TCM Treatment and Recovery For COVID-19 Patients

November 23, 2021

Traditional Chinese Medicine (TCM) has evolved over thousands of years. TCM practitioners use various psychological and physical approaches such as acupuncture and “tai chi”, as well as herbal products to address health problems.

It has a comprehensive system that plays a key role in the prevention and treatment of infectious diseases. Several provinces in China have been following TCM-based prevention and treatment plans for COVID-19, with remarkable results.

The advantages of TCM in the treatment of COVID-19 includes effective relief of symptoms, retarding the development from mild and moderate to severe, improvement of cure rate, reducing death rates, and promotion of rehabilitation.

Recently, INTI International University’s Faculty of Health and Life Sciences held a virtual symposium titled “TCM Treatment and Recovery for COVID-19 Patients” featuring speakers from different backgrounds came together to share their experiences and viewpoints including Dr Chen Yao, a member of the Hubei Traditional Chinese Medicine medical team which carried out clinical treatment against COVID-19 in Wuhan and Hubei in 2020.

A photo of the clinical management guidelines of confirmed COVID-19 cases in Malaysia.

According to Chen Yao, Deputy Chief of Guangdong Second Traditional Chinese Medicine Hospital, COVID-19 patients usually release “dirty qi”, an odour similar to rotten food.  In terms of health preservation in the Chinese therapeutical concept, there are four stages to the coronavirus disease.

In the first stage, if the patient’s circulation of qi, sweat and excretion are unobstructed, the individual will not fall ill with COVID-19. During the second stage, patients show mild symptoms. Therefore, there is a need to provide aromatics therapy to resolve dampness and remove dirty qi from the patient’s body as sweat secretion will further deteriorate the individual’s health.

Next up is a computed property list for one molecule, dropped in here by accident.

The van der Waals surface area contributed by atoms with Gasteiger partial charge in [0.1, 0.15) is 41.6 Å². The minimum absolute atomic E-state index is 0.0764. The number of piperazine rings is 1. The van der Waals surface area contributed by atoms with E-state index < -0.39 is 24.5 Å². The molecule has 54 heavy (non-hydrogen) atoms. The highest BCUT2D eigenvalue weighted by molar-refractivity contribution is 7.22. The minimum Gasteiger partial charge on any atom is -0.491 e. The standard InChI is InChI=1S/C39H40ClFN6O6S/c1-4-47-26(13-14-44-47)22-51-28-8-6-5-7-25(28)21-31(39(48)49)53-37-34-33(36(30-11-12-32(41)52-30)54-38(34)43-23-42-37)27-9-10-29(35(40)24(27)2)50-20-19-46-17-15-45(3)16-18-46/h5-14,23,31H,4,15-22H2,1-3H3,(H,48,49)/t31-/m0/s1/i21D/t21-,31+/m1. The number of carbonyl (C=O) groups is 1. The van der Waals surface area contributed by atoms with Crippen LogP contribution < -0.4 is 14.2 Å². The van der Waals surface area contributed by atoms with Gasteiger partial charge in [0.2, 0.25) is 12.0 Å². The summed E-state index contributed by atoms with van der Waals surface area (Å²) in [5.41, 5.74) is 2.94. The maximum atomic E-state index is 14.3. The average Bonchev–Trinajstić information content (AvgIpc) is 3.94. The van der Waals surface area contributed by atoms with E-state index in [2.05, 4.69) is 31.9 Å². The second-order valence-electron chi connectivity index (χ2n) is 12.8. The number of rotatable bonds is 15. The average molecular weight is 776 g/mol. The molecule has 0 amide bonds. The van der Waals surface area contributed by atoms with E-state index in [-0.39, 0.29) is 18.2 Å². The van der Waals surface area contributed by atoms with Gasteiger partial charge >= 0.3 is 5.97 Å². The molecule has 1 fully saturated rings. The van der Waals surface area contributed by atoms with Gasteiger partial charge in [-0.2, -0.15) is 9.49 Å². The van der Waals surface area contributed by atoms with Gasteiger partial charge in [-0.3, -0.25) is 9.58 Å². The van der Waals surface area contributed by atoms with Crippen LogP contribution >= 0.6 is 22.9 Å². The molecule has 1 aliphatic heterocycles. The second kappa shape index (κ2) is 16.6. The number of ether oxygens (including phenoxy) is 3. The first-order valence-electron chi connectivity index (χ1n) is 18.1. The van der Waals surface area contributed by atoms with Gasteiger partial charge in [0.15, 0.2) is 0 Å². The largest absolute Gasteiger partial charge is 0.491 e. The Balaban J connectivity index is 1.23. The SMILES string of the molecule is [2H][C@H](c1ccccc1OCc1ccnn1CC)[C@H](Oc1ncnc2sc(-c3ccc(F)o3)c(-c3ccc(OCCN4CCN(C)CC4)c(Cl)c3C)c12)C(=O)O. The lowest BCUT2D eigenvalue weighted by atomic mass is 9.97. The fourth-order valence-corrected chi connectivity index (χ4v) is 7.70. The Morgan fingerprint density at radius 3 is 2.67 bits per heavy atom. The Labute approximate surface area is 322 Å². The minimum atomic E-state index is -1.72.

The virus starts taking form in the patient’s body in the third stage. Patients will show symptoms like shortness of breath, hypoxemia, and dry cough amongst other. This indicates the patient’s condition is worsening and aggravating to the next stage.

“Meanwhile, fourth stage patients will experience vessels beginning to converge in the lungs and cause it to be blocked, creating a life-threatening situation,” stated Chen Yao.

According to the Health and Nutrition Committee from Canadian Covid Care Alliance, key herbs beneficial in COVID-19 and viral infections include medicinal mushrooms such as Reishi, Maitake and Shiitake which are used to reduce the risk of infection; Artemisia like Artemisinin is used for the treatment of active infection and pine needle extract is used in the treatment of post-vaccine side effects.

Lianhua Qingwen capsules, a traditional Chinese medicine from Beijing Yiling Pharmaceutical Co. Ltd, have been approved by the China National Health Commission for treating COVID-19.

A group photo during the virtual symposium organised by the Faculty of Health and Life Sciences titled “TCM Treatment and Recovery For COVID-19 Patients”.

“Lianhua Qingwen is used in the treatment of epidemic influenza and fever. It can also suppress cytokine storm, antiviral activities, immunoregulation actions, lung protection and other mechanisms,” shared Associate Professor Dr Long Ming from University Brunei Darussalam (UBD).

“The ingredients of Lianhua Qingwen does not cause cancer or harm pregnant women. Thus, it can be consumed by anyone,” he added.

There is a high demand for Lianhua Qingwen worldwide. In the Philippines, it is a widely prescribed medicine for the treatment of COVID-19. Ephedra sinica Stapf, an ingredient found in the original Lianhua Qingwen produced in China, is not available in Malaysia as it was listed as a controlled substance under the Poison Act of Malaysia.

Chong Teek Foh, a lecturer from the Faculty of Health and Life Sciences of INTI International University mentioned that the development path of Chinese and Western medicine is different, each has its own advantages and disadvantages.

“The effectiveness of Chinese medicine cannot be measured solely according to the standards of Western medicine. Chinese and Western medicine cannot rely on and replace each other, but instead it should be independent and synergistic,” he concluded.